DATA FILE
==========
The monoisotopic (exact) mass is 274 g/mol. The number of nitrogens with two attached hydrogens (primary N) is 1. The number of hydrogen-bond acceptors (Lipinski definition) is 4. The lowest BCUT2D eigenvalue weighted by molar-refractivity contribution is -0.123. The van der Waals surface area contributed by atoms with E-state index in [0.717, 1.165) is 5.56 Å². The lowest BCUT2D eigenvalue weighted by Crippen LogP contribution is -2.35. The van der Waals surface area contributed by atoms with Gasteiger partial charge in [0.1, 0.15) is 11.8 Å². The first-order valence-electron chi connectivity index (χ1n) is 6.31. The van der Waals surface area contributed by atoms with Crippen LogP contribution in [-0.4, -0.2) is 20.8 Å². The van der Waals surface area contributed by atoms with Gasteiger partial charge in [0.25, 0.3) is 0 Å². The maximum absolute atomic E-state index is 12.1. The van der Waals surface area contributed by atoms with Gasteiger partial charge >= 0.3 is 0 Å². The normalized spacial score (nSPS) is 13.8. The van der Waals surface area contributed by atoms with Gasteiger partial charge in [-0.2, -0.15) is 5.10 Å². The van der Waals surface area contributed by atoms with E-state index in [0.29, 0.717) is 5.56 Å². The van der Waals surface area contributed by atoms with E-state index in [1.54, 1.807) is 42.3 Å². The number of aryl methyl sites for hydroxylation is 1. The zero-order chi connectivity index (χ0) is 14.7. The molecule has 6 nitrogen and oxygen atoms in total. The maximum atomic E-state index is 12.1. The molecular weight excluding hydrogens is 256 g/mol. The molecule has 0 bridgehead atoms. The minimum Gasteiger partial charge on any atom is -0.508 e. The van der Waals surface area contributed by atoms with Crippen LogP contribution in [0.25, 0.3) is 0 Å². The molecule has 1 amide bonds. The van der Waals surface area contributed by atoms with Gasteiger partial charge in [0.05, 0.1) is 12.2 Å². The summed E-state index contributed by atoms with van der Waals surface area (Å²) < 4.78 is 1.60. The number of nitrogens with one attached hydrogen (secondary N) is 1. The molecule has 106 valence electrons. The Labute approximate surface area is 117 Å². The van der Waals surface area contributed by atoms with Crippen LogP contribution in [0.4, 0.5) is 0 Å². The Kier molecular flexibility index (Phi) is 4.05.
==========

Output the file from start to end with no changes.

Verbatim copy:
The monoisotopic (exact) mass is 274 g/mol. The number of nitrogens with two attached hydrogens (primary N) is 1. The number of hydrogen-bond acceptors (Lipinski definition) is 4. The lowest BCUT2D eigenvalue weighted by molar-refractivity contribution is -0.123. The van der Waals surface area contributed by atoms with E-state index in [0.717, 1.165) is 5.56 Å². The lowest BCUT2D eigenvalue weighted by Crippen LogP contribution is -2.35. The van der Waals surface area contributed by atoms with Gasteiger partial charge in [0.1, 0.15) is 11.8 Å². The first-order valence-electron chi connectivity index (χ1n) is 6.31. The van der Waals surface area contributed by atoms with Crippen LogP contribution in [-0.4, -0.2) is 20.8 Å². The van der Waals surface area contributed by atoms with Gasteiger partial charge in [0.25, 0.3) is 0 Å². The maximum absolute atomic E-state index is 12.1. The van der Waals surface area contributed by atoms with Gasteiger partial charge >= 0.3 is 0 Å². The normalized spacial score (nSPS) is 13.8. The van der Waals surface area contributed by atoms with Gasteiger partial charge in [-0.2, -0.15) is 5.10 Å². The van der Waals surface area contributed by atoms with E-state index in [0.29, 0.717) is 5.56 Å². The van der Waals surface area contributed by atoms with E-state index in [1.54, 1.807) is 42.3 Å². The number of aryl methyl sites for hydroxylation is 1. The zero-order chi connectivity index (χ0) is 14.7. The molecule has 6 nitrogen and oxygen atoms in total. The maximum atomic E-state index is 12.1. The molecular weight excluding hydrogens is 256 g/mol. The molecule has 0 bridgehead atoms. The minimum Gasteiger partial charge on any atom is -0.508 e. The van der Waals surface area contributed by atoms with Crippen LogP contribution in [0.25, 0.3) is 0 Å². The molecule has 1 amide bonds. The van der Waals surface area contributed by atoms with Gasteiger partial charge in [0.05, 0.1) is 12.2 Å². The summed E-state index contributed by atoms with van der Waals surface area (Å²) < 4.78 is 1.60. The number of nitrogens with one attached hydrogen (secondary N) is 1. The molecule has 106 valence electrons. The Labute approximate surface area is 117 Å². The van der Waals surface area contributed by atoms with Crippen LogP contribution in [0.4, 0.5) is 0 Å². The Kier molecular flexibility index (Phi) is 4.05.